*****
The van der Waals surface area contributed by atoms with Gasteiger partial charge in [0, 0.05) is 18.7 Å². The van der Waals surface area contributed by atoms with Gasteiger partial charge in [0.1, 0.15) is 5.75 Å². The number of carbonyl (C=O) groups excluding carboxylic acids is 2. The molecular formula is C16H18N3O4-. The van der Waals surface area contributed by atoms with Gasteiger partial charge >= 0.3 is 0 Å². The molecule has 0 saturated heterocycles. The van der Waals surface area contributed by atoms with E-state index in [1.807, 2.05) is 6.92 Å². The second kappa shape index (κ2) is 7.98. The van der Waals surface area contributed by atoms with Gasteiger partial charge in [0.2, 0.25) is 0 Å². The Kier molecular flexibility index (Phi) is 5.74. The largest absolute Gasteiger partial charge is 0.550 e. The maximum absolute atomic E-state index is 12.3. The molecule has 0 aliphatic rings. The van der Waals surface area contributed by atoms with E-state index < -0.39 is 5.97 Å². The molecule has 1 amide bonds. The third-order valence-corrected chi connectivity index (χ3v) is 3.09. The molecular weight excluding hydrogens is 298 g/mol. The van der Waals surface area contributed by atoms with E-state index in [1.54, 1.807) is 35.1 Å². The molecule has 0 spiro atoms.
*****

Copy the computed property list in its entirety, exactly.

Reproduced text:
The van der Waals surface area contributed by atoms with Gasteiger partial charge in [0, 0.05) is 18.7 Å². The van der Waals surface area contributed by atoms with Gasteiger partial charge in [0.1, 0.15) is 5.75 Å². The number of carbonyl (C=O) groups excluding carboxylic acids is 2. The molecular formula is C16H18N3O4-. The van der Waals surface area contributed by atoms with Gasteiger partial charge >= 0.3 is 0 Å². The molecule has 0 saturated heterocycles. The van der Waals surface area contributed by atoms with E-state index in [1.807, 2.05) is 6.92 Å². The second kappa shape index (κ2) is 7.98. The van der Waals surface area contributed by atoms with Gasteiger partial charge in [0.2, 0.25) is 0 Å². The Kier molecular flexibility index (Phi) is 5.74. The largest absolute Gasteiger partial charge is 0.550 e. The maximum absolute atomic E-state index is 12.3. The molecule has 0 aliphatic rings. The van der Waals surface area contributed by atoms with E-state index < -0.39 is 5.97 Å². The molecule has 1 amide bonds. The third-order valence-corrected chi connectivity index (χ3v) is 3.09. The molecular weight excluding hydrogens is 298 g/mol. The van der Waals surface area contributed by atoms with E-state index in [1.54, 1.807) is 35.1 Å². The molecule has 0 spiro atoms.